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Water Beads and Kids | How to Play with Water Beads

Have you ever played with water beads? They’re slippery, squishy, and a surprisingly fun and addictive sensory experience.

water beads and kids how to play with water beads

First: an important message. Water beads are not a toy. While I’ll show you how you could use them as a sensory material, keep in mind that these should not be used with babies, toddlers, or unsupervised children. There are serious health consequences if a child swallows water beads. Please read some of the comments on this post for perspectives on this.

If you’ve been to the craft store, there’s a good chance you know about these spectacular little sensory Water Beads. If it hadn’t been for the magic of the internet I never would have known these even existed, let alone tried them as a tool for exploration and discovery. They’re designed to hydrate plants, but they can also be used in sensory play and I’ll show you how.

What are Water Beads?

Water beads are non-edible beads, made of a combination of water and a water-absorbing polymer. A polymer is made of tiny particles that stick together and form long chains. They sometimes come pre-soaked and also come dry, waiting to be soaked in water. When dry water beads are immersed in water, they fill up and expand like a sponge.

Supplies for Water Bead Sensory Experience

This list contains affiliate links

Water beads and Kids | A fun sensory Experience | Tinkerlab.com

Step 1

I set up our DIY light table and then N filled the top with about 1/2″ of water.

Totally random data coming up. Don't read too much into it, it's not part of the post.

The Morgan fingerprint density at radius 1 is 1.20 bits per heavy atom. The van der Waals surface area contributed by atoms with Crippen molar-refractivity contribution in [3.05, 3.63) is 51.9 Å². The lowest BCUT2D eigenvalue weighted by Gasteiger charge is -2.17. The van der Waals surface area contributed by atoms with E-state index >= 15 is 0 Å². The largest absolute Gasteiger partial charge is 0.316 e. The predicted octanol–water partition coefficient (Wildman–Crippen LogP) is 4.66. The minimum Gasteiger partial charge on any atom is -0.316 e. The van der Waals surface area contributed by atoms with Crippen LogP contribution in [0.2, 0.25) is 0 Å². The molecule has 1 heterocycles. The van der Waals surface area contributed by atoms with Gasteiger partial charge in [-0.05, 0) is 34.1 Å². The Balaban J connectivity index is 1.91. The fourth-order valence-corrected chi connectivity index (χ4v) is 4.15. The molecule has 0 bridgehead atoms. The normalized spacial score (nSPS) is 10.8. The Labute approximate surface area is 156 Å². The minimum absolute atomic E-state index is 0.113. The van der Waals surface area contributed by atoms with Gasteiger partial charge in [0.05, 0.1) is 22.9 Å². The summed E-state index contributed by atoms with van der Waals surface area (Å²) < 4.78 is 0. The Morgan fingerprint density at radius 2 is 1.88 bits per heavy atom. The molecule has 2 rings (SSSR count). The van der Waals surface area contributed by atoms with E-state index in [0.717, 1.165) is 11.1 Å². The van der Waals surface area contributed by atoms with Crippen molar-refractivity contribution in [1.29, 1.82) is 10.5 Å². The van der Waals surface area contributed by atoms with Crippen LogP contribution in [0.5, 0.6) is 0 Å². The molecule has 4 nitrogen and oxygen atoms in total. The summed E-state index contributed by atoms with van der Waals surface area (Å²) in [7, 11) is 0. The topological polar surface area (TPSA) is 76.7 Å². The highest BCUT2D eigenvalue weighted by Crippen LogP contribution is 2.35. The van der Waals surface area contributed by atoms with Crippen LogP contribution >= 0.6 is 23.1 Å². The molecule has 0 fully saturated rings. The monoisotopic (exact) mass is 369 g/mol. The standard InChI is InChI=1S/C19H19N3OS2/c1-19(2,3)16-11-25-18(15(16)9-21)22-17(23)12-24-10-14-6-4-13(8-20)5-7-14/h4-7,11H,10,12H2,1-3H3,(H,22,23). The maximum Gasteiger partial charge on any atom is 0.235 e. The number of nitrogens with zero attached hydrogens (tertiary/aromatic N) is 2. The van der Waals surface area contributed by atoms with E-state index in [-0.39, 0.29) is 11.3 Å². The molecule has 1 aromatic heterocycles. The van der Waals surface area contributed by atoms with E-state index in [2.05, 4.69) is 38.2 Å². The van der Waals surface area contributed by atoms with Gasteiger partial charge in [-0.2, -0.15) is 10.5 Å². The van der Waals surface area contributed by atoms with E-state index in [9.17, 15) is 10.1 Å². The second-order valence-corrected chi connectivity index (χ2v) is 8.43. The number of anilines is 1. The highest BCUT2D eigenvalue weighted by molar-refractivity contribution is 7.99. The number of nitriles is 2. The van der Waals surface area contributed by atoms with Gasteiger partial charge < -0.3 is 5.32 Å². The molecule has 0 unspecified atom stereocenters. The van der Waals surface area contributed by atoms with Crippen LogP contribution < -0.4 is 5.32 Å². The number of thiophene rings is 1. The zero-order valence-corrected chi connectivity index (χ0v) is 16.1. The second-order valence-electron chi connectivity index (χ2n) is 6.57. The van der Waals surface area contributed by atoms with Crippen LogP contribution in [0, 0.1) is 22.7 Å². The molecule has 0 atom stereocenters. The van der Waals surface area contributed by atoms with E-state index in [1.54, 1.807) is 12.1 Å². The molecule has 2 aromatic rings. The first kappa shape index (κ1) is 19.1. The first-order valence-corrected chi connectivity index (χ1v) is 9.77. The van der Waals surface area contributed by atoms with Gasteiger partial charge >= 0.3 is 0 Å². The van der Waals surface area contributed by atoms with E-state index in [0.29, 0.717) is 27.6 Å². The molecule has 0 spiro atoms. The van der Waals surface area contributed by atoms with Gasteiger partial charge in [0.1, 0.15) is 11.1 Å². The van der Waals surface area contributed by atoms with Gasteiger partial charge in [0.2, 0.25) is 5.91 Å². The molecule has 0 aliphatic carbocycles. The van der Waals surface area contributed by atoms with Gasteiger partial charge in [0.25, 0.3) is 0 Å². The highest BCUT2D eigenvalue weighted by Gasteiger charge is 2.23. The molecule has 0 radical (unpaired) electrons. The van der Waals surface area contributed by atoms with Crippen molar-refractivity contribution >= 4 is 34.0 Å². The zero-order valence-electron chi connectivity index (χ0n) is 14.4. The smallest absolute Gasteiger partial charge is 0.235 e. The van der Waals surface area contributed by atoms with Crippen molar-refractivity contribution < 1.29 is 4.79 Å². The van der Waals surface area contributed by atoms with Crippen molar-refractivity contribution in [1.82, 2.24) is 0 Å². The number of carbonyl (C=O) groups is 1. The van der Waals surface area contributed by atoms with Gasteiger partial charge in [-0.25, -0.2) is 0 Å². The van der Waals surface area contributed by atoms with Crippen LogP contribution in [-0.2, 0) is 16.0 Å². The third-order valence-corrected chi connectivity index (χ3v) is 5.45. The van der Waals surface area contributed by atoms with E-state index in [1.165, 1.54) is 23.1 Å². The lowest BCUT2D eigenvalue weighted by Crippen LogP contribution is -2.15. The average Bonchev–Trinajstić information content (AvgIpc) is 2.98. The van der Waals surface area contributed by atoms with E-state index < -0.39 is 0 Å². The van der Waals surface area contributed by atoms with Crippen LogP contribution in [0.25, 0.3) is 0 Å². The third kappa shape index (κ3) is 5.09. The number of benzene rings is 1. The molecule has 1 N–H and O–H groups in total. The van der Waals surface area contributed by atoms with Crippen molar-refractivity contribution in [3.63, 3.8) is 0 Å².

Water beads and Kids | A fun sensory Experience | Tinkerlab.com

Step 2

Pour the tiny aqua gems into a small container for for your child to add to the water.

Water beads and Kids | A fun sensory Experience | Tinkerlab.com

Step 3

Scoop the beads and drop them in. Watch them grow. This is great for teaching patience, and it’s fascinating to watch the beads absorb water.

Water beads and Kids | A fun sensory Experience | Tinkerlab.com

Our Experience with Water Beads

As my child mixed them up, we marveled at how they grew….slowly….growing….slowly…(good lesson in patience!). N played with them while her sister napped and we set them aside for a couple hours.

The beads look really cool with light shining through them, but it’s not a deal breaker if you don’t have a light table. A clear bowl on a sunny day or in a well-lit room will work well too!

Water beads and Kids | A fun sensory Experience | Tinkerlab.com

Water bead and Kids | A fun sensory Experience | Tinkerlab.com

Are water beads safe for kids?

Water beads are safe to play with and they’re non-toxic and biodegradable. However, they cannot be eaten! These are best used with older children who aren’t mouthing objects. Please use your best judgment when introducing young children to small objects, and again, read some of the comments on this post for insight into the safety of water beads.

How long do water beads last?

They can last for a couple years, unused! However, once children play with them, they become magnets for dirt and should be tossed at the first signs of mold. If you see black spots appear on your water beads, it’s time to pitch them.

Water beads and Kids | A fun sensory Experience | Tinkerlab.com

More Sensory Experiences for Preschoolers

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Make colored rice

Sensory play with shredded paper

Sensory activity: Wheat berries

Sensory activity: Wet paper

TinkerLab Schoolhouse Online Art Club for Kids

Engaging kids art classes - from the comfort of home!

You set up the supplies & we'll offer the instruction.

71 Comments

  1. We just played with water beads this morning and I’m working on the post now! Great minds think alike 😉